The term ‘double –aimed struggle’ as used by Du Bois describes the conflicting interests that the African Americans faced in the United States during the time. The society discriminated against the blacks and they had to take actions to survive the racial bias. To survive in an environment where they were perceived as inferior to other races, the African Americans had two aims that they struggled to balance. They first aim entailed proving that they had skills that were worthy to the white world so that they could secure jobs. The second aim was to work hard within their communities ((Rangel 195). It was not easy to balance the aims as they could only concentrate with a single aim at a particular time. Double-aimed struggle was mainly experienced by the black artisans as they had to prove to the whites that they were as qualified as any other artisan from other ethnic communities. At the same time, they were expected by their community to be active in community activities thus creating a struggle.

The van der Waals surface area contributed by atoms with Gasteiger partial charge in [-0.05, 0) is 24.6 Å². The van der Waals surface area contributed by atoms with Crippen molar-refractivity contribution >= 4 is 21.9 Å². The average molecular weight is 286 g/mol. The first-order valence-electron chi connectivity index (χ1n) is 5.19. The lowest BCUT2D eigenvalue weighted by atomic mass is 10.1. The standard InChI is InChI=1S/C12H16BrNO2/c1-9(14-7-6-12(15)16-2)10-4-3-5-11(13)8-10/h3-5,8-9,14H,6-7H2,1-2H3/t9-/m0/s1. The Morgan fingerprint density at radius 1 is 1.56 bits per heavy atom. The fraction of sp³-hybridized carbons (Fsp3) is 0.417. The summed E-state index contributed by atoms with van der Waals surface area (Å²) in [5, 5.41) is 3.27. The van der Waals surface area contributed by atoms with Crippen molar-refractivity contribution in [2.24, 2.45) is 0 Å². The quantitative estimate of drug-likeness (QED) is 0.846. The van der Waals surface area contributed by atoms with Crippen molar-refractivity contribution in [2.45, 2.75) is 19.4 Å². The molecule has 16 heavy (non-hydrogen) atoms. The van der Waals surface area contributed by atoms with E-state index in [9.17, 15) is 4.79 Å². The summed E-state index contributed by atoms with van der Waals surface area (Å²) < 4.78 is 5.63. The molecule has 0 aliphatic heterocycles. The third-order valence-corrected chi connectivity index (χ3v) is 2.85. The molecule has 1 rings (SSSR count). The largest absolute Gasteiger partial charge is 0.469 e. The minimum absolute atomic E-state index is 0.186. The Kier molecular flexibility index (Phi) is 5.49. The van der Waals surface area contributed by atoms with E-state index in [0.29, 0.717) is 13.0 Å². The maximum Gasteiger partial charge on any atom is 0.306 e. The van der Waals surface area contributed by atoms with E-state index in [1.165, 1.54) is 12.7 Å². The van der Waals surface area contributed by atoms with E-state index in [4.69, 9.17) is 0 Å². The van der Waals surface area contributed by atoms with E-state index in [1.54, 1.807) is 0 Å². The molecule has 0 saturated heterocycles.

The expression of double-aimed struggle by Du Bois is similar to El Plan de Santa Barbara manifesto, which is formed to help the Mexicans deal with the struggle of achieving the American Dream (Rangel 193). The primary issue with the Mexicans is that they have to compromise their culture to some extent so that they achieve the American Dream. The main struggle they face is whether to stick to their culture in a world where it is not recognized, or to be assimilated to Americans. The manifesto aims at encouraging the Mexicans to maintain their cultural identity, to achieve their political, social and economic welfare.
Rangel, Javier. “The educational legacy of El Plan de Santa Barbara: An interview with Reynaldo Macías.” Journal of Latinos and Education 6.2 (2007): 191-199.